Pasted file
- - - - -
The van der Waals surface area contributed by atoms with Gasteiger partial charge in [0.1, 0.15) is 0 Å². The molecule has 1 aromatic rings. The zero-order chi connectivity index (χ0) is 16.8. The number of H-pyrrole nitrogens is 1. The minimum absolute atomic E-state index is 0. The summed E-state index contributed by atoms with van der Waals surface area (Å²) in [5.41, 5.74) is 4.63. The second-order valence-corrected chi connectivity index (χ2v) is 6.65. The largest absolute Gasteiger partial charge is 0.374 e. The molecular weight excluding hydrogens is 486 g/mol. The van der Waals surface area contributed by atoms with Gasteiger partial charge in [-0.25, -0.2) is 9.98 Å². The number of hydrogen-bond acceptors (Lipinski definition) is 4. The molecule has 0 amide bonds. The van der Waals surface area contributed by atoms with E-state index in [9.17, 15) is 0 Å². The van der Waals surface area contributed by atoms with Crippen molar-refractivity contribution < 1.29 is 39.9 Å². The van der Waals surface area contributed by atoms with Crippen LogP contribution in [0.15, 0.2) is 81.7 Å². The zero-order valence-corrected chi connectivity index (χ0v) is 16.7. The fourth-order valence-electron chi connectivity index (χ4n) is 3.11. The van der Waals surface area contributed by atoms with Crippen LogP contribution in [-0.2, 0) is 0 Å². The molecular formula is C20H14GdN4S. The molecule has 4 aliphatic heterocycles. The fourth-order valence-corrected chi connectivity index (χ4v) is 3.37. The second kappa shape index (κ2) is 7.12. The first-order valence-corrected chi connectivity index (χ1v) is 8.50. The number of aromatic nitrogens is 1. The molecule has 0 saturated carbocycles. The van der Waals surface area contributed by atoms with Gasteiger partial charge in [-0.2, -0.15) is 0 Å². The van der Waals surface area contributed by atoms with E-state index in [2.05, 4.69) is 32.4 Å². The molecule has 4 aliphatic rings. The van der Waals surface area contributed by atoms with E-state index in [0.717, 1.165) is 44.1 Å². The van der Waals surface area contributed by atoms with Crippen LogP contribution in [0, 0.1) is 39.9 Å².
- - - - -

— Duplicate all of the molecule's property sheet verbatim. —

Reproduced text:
The van der Waals surface area contributed by atoms with Gasteiger partial charge in [0.1, 0.15) is 0 Å². The molecule has 1 aromatic rings. The zero-order chi connectivity index (χ0) is 16.8. The number of H-pyrrole nitrogens is 1. The minimum absolute atomic E-state index is 0. The summed E-state index contributed by atoms with van der Waals surface area (Å²) in [5.41, 5.74) is 4.63. The second-order valence-corrected chi connectivity index (χ2v) is 6.65. The largest absolute Gasteiger partial charge is 0.374 e. The molecular weight excluding hydrogens is 486 g/mol. The van der Waals surface area contributed by atoms with Gasteiger partial charge in [-0.25, -0.2) is 9.98 Å². The number of hydrogen-bond acceptors (Lipinski definition) is 4. The molecule has 0 amide bonds. The van der Waals surface area contributed by atoms with E-state index in [9.17, 15) is 0 Å². The van der Waals surface area contributed by atoms with Crippen molar-refractivity contribution < 1.29 is 39.9 Å². The van der Waals surface area contributed by atoms with Crippen LogP contribution in [0.15, 0.2) is 81.7 Å². The zero-order valence-corrected chi connectivity index (χ0v) is 16.7. The fourth-order valence-electron chi connectivity index (χ4n) is 3.11. The van der Waals surface area contributed by atoms with Crippen LogP contribution in [-0.2, 0) is 0 Å². The molecular formula is C20H14GdN4S. The molecule has 4 aliphatic heterocycles. The fourth-order valence-corrected chi connectivity index (χ4v) is 3.37. The second kappa shape index (κ2) is 7.12. The first-order valence-corrected chi connectivity index (χ1v) is 8.50. The number of aromatic nitrogens is 1. The molecule has 0 saturated carbocycles. The van der Waals surface area contributed by atoms with Gasteiger partial charge in [-0.2, -0.15) is 0 Å². The van der Waals surface area contributed by atoms with E-state index in [2.05, 4.69) is 32.4 Å². The molecule has 4 aliphatic rings. The van der Waals surface area contributed by atoms with E-state index in [0.717, 1.165) is 44.1 Å². The van der Waals surface area contributed by atoms with Crippen LogP contribution in [0, 0.1) is 39.9 Å².